By enabling teachers to help mitigate escalating stress level through mindfulness practice, you’ll ensure that stress reduction is a tool that your teachers and students can access in the moment, no matter where they are.

To help these practices take root at Baldwin High School, the school district partnered with Davies to convert Room 322 into the new CHILL Mindfulness Center. The room was painted a calming blue hue and student artists painted a serene forest wall mural; meditative lighting and comfortable seating were added, and a 3D tree sculpted by Lilliput Play Homes, which includes a seating sanctuary within its open trunk, was installed in the space. But availability is just part of the solution, since the Mindfulness Center is only truly useful if students actually use it.

Boosting awareness

To help clarify that the center is open to all of Baldwin High School’s nearly 1,500 students, QR codes were posted throughout the building, even on the back of bathroom stall doors, to make it easy to discreetly book a private appointment with one of the center’s therapists. By scanning the QR code, students can book an appointment suited to their schedules, even on the same day.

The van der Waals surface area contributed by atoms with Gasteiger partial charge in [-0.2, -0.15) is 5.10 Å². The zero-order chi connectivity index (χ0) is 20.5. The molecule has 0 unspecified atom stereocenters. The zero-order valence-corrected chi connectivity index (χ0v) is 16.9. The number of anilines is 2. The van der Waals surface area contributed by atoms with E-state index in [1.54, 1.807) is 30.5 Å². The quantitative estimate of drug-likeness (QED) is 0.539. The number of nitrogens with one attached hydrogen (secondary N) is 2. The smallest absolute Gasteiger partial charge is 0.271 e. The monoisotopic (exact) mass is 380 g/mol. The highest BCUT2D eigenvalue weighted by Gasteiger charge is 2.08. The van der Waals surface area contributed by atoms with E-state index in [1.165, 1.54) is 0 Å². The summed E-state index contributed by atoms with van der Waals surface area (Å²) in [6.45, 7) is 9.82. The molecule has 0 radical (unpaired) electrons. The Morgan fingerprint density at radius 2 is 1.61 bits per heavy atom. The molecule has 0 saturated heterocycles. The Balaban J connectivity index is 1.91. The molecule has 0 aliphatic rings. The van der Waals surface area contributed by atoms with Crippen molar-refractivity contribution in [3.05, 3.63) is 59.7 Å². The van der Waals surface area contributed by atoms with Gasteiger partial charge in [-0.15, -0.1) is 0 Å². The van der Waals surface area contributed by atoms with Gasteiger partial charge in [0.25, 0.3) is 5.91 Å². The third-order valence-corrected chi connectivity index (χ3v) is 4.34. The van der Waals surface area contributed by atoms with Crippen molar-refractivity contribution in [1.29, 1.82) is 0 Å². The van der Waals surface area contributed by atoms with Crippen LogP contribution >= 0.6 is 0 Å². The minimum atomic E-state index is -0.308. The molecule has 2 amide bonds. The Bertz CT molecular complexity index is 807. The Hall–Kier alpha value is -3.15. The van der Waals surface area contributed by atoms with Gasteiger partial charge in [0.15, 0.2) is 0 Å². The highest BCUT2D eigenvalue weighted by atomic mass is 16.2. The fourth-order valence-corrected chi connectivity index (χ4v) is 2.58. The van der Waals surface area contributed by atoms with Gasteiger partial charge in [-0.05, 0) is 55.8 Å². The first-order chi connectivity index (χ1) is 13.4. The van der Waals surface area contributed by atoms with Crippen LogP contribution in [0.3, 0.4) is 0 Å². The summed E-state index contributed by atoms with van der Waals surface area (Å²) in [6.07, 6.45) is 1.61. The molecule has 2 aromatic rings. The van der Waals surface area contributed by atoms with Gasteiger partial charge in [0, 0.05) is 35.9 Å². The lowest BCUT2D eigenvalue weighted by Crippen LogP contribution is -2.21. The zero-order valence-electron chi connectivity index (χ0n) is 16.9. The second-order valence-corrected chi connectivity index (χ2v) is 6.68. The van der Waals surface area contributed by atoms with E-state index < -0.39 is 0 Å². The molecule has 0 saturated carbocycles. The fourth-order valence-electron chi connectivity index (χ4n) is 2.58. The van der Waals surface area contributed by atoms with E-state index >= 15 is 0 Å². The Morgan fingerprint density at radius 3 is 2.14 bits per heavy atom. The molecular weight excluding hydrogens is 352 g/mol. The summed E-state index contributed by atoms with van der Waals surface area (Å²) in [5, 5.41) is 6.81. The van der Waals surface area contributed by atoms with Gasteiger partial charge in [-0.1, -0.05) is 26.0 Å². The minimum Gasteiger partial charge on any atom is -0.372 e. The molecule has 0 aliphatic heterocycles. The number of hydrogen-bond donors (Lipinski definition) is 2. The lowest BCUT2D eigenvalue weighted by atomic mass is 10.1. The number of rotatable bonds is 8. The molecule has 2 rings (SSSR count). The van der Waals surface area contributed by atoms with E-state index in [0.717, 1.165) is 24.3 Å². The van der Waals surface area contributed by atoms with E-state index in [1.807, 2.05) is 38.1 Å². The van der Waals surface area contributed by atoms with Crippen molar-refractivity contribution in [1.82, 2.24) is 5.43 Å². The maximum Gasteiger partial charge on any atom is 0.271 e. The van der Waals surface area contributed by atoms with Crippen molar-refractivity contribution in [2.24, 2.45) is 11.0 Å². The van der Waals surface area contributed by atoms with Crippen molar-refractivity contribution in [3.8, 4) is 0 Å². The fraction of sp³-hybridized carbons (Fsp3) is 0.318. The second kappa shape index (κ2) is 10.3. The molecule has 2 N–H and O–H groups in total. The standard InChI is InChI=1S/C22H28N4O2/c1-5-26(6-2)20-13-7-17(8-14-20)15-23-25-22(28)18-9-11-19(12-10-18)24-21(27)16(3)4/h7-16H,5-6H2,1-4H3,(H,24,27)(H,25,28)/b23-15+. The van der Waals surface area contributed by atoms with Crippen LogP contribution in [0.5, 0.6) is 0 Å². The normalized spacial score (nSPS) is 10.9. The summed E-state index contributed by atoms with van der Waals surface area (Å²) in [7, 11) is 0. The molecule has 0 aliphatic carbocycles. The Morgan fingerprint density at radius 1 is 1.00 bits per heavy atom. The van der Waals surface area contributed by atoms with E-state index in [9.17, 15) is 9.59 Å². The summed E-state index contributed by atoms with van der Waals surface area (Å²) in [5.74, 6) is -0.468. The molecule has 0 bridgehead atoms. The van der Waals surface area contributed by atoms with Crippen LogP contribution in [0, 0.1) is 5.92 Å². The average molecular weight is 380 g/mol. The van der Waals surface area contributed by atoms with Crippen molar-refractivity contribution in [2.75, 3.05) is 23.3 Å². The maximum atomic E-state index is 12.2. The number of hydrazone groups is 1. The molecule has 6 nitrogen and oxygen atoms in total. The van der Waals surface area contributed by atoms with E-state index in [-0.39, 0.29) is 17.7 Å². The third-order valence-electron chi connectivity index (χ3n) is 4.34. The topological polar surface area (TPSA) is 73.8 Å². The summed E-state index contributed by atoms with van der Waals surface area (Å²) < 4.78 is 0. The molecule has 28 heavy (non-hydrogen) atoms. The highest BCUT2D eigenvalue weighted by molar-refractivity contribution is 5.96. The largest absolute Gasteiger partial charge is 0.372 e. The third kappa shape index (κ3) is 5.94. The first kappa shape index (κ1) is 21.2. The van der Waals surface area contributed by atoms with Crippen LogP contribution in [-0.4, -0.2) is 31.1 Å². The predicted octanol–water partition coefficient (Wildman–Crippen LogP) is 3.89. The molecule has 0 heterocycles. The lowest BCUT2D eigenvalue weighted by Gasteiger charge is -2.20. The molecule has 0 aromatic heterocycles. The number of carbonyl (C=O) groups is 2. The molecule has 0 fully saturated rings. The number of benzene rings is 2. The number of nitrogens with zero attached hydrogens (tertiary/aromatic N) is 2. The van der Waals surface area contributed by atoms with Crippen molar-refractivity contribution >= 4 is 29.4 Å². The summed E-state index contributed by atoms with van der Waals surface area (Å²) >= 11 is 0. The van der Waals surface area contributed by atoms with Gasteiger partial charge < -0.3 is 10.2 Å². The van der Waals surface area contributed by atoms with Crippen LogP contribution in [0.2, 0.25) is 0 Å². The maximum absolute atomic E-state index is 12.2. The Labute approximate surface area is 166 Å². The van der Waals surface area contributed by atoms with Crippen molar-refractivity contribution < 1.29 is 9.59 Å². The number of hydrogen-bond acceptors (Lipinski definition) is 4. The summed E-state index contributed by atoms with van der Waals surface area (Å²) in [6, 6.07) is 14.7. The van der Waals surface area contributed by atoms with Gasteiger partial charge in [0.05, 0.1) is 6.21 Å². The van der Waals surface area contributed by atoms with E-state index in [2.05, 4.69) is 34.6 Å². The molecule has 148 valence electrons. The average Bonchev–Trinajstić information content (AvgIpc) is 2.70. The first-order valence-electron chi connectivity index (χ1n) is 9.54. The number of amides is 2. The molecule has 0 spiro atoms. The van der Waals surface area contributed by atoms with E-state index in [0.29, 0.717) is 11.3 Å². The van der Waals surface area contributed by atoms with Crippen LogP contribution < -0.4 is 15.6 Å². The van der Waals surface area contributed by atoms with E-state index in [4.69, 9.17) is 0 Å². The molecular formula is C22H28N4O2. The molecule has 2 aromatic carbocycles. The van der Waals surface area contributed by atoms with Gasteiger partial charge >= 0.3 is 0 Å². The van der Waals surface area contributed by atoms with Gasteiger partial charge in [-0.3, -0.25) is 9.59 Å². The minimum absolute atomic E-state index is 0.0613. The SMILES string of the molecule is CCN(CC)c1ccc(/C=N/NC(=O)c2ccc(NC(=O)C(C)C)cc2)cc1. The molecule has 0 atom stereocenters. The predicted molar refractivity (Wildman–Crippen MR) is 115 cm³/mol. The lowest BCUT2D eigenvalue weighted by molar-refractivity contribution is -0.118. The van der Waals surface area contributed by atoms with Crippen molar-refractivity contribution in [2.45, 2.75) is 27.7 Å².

In addition, to boost student awareness, freshman English and sophomore social studies classes have visited the center during monthly schoolwide Mindfulness Weeks. Students and teachers together learned and practiced various evidenced-based behavioral health skills, including calming exercises such as breathing techniques, which gave them an opportunity to discuss the experience with their friends in other classes.

Read: 6 ways to curb student anxiety during school closures

Supporting students, teachers

Since opening at the start of the 2019 school year, the Mindfulness Center had welcomed more than 5,000 encounters. This included more than 300 walk-in appointments from students who seek support for a variety of concerns, including anxiety, conflicts with peers, or apprehension about upcoming exams. Students were able to access the center five days per week during regular school hours, and could also schedule private appointments.

The Mindfulness Center’s impact has extended beyond Baldwin’s students. As Davies explained about the CHILL program: “We want to support teachers in the important work they are doing, increase their professional quality of life, and reduce burnout and turnover.”